If seen consistently, this could warrant further investigation by your healthcare practitioner, especially if combined with other symptoms.

Common Physical Possibilities: Lack of fat, fiber, or water in the diet.

Common Emotional Possibilities: Stress, fear, anxiety, travel (often people find it difficult to have regular bowel movements while away from home).

Common Medication Possibilities: Pain relievers, NSAIDS, antibiotics, antidepressants, anti-diarrheal, iron, calcium, and more. If you’re taking a medication or supplement check the side effects to see if this could be the cause of this type of bowel movement.

Types 3 and 4 are ideal.  

This stool moves easily through the digestive tract and is eliminated without difficulty. Minimal effort is required and there is minimal toilet paper required. These do not cause pain or difficulty upon elimination.

Steps to take to see more of this type of stool: Adequate hydration, electrolytes, exercise, balanced diet with plenty of vegetables for fiber, adequate fat, and regular intake of probiotics or probiotic rich foods (especially after antibiotic therapy). Make sure to take time to rest, relax, and manage stress.

Types 5, 6, & 7 are also less than ideal.  

These represent food that has moved too quickly through the digestive tract. This type of stool can create an urgency to get to the bathroom as quickly as possible. Possible irritants can include viruses, parasites, bacteria, food illnesses, medications or supplements, sensitivities to common foods, or just even overdoing it with a single food. These can result in 5-6 or more bowel movements in a day.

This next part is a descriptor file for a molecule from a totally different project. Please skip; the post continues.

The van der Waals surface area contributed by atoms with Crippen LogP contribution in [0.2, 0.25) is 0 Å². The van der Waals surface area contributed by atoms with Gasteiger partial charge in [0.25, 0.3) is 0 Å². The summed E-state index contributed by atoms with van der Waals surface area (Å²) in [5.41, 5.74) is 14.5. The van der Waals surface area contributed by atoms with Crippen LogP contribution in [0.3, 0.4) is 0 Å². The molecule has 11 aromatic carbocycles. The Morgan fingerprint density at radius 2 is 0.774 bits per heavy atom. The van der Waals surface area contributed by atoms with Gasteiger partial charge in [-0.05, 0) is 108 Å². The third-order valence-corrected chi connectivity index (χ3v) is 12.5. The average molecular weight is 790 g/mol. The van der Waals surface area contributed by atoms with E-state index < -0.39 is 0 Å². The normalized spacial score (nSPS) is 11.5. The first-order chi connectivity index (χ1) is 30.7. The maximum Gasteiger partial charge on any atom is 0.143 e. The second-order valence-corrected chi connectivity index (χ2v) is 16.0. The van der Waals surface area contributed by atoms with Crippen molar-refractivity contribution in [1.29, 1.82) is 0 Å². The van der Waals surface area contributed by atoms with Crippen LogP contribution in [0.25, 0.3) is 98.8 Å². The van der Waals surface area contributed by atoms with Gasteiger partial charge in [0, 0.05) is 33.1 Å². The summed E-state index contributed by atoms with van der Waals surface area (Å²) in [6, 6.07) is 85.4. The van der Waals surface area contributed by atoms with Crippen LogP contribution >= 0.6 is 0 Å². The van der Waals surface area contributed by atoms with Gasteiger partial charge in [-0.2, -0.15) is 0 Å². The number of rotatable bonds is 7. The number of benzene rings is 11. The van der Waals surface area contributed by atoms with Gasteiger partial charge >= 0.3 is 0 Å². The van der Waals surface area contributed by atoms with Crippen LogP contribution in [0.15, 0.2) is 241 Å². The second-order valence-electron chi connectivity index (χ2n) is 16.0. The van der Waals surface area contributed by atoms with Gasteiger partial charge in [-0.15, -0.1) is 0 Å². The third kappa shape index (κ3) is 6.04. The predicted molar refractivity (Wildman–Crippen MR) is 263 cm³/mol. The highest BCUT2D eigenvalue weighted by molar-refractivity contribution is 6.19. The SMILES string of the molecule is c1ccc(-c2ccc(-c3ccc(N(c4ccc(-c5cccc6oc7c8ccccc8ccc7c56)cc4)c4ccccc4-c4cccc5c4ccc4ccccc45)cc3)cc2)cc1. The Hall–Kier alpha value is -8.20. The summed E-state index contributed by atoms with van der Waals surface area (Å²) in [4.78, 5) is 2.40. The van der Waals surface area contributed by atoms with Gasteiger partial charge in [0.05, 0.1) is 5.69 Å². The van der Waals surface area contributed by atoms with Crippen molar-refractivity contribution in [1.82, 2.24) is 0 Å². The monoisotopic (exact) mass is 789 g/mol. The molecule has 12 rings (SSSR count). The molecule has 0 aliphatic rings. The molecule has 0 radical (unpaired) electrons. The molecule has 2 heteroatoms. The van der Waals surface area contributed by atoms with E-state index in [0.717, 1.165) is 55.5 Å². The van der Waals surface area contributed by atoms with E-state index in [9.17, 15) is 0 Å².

If seen consistently, this could warrant further investigation by your healthcare practitioner, especially if combined with other symptoms.

Common Physical Possibilities: Overtraining, food reactions, bacteria, virus, food poisoning

Common Emotional Possibilities: These can be the same or similar to the other end of the Bristol chart; Stress, fear, worry, anxiety

Common Medication Possibilities: Antibiotics, antiacids, antidepressants, chemotherapy meds are some of the most common. If you’re taking a medication, or supplement check the side effects to see if this could be the cause of this type of bowel movement.

The Ideal Bowel Movement

An ideal bowel movement is one where you feel the urge to poop, but if you weren’t near a restroom you could wait a while longer (though not ideal, your body could handle this). You sit down and, with little effort, produce a #3 or #4 bowel movement 6-8 inches in length and snake-like.

There should be no ribboning or breaks in the poop and, when you wipe, you should see nothing on the toilet paper. 

That is the ideal poop. You should have 2-3 of these daily, usually after your meals. Use the Bristol Stool Chart to help guide you toward more 3’s and 4’s in your daily average.